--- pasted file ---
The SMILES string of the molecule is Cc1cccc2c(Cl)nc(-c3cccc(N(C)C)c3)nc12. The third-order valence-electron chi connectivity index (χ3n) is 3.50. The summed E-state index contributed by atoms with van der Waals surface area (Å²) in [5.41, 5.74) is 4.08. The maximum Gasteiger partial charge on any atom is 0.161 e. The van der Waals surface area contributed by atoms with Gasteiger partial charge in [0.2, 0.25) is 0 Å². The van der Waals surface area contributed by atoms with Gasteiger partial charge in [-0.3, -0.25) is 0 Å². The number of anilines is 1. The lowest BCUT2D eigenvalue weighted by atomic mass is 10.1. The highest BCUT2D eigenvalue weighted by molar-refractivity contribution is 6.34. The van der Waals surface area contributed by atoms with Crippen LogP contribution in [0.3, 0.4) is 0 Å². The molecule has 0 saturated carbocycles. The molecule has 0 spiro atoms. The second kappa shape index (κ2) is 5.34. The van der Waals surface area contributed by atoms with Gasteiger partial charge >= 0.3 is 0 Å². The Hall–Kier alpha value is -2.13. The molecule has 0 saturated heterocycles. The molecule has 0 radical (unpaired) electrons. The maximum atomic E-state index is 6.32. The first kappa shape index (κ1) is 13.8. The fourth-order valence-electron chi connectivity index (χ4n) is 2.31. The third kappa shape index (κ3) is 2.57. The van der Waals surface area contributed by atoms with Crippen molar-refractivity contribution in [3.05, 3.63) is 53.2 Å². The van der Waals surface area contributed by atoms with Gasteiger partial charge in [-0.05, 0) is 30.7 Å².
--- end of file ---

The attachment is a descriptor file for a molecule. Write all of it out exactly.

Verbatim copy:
The SMILES string of the molecule is Cc1cccc2c(Cl)nc(-c3cccc(N(C)C)c3)nc12. The third-order valence-electron chi connectivity index (χ3n) is 3.50. The summed E-state index contributed by atoms with van der Waals surface area (Å²) in [5.41, 5.74) is 4.08. The maximum Gasteiger partial charge on any atom is 0.161 e. The van der Waals surface area contributed by atoms with Gasteiger partial charge in [0.2, 0.25) is 0 Å². The van der Waals surface area contributed by atoms with Gasteiger partial charge in [-0.3, -0.25) is 0 Å². The number of anilines is 1. The lowest BCUT2D eigenvalue weighted by atomic mass is 10.1. The highest BCUT2D eigenvalue weighted by molar-refractivity contribution is 6.34. The van der Waals surface area contributed by atoms with Crippen LogP contribution in [0.3, 0.4) is 0 Å². The molecule has 0 saturated carbocycles. The molecule has 0 spiro atoms. The second kappa shape index (κ2) is 5.34. The van der Waals surface area contributed by atoms with Gasteiger partial charge >= 0.3 is 0 Å². The Hall–Kier alpha value is -2.13. The molecule has 0 saturated heterocycles. The molecule has 0 radical (unpaired) electrons. The maximum atomic E-state index is 6.32. The first kappa shape index (κ1) is 13.8. The fourth-order valence-electron chi connectivity index (χ4n) is 2.31. The third kappa shape index (κ3) is 2.57. The van der Waals surface area contributed by atoms with Crippen molar-refractivity contribution in [3.05, 3.63) is 53.2 Å². The van der Waals surface area contributed by atoms with Gasteiger partial charge in [-0.05, 0) is 30.7 Å².